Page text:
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Macroeconomic Volatility and Income Inequality in a Stochastically Growing Economy

The relationship between income inequality and economic growth is both important and controversial. Knowledge of how these two variables are related is essential if a policymaker is to be able to neutralize any undesired consequences of, say, a growth-enhancing policy on the economy’s distribution of income.

Its controversy derives from the fact that it has been difficult to reconcile the different theories determining the relationship, especially since the empirical evidence has not been able to provide clear support for one or another approach. Despite the controversy, one thing is clear. Both the degree of income inequality and the growth rate are endogenous variables and thus need to be jointly determined as equilibrium outcomes within a consistently formulated macroeconomic growth model.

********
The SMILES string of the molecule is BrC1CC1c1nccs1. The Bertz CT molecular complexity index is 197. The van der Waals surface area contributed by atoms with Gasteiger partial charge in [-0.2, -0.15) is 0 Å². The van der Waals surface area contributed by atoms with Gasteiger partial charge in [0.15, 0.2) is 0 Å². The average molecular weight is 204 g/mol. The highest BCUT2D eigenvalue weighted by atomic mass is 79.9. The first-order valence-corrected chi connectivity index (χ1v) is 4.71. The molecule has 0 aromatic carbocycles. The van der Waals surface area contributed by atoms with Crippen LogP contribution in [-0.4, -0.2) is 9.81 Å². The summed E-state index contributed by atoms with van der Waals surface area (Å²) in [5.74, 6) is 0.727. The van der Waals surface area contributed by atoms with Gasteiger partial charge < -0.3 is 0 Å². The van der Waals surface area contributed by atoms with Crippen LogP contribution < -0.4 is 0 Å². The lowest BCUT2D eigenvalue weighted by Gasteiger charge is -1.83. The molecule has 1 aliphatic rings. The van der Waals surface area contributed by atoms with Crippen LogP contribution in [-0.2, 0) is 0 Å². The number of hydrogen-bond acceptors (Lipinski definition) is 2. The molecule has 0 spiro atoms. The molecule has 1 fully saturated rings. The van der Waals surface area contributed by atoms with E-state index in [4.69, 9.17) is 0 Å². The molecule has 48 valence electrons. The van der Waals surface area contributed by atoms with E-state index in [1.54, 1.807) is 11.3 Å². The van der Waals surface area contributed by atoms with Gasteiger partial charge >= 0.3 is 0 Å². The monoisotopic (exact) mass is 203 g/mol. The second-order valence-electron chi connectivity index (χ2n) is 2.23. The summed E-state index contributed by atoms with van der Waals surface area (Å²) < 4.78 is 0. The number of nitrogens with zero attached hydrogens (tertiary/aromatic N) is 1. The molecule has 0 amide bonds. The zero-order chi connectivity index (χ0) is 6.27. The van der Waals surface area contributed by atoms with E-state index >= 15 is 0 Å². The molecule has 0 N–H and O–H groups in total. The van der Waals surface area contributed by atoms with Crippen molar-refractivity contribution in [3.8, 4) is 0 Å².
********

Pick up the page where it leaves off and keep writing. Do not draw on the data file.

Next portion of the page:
Empirical evidence suggests that macroeconomic volatility is potentially an important channel through which income inequality and growth may be mutually related. For example, it is well-known that the middle-income Latin American economies are associated with much greater income inequality than are the East-Asian “tigers”. In 1990, the Gini coefficients of the distribution of income in Brazil, Chile, Mexico, and Venezuela ranged between 55-64%, while those of Hong Kong, Korea, Taiwan, and Singapore, were between 30 and 41%. At the same time, the former were subject to much greater fluctuations in their respective growth rates than were the latter: during the 1980s, the standard deviation of the rate of output growth was, on average, 5.9% for the four Latin American economies, and 2.8% for the East Asian countries.

In fact, using a broader set of data, Breen and García-Peñalosa (2002) obtain a positive relationship between a country’s volatility (measured by the standard deviation of the rate of GDP growth) and income inequality. On the other hand, simple growth regressions have suggested that the mean growth rate is related to its volatility, although the results are not uniform with respect to the direction of this relationship.

Macroeconomic Volatility and Income Inequality in a Stochastically Growing Economy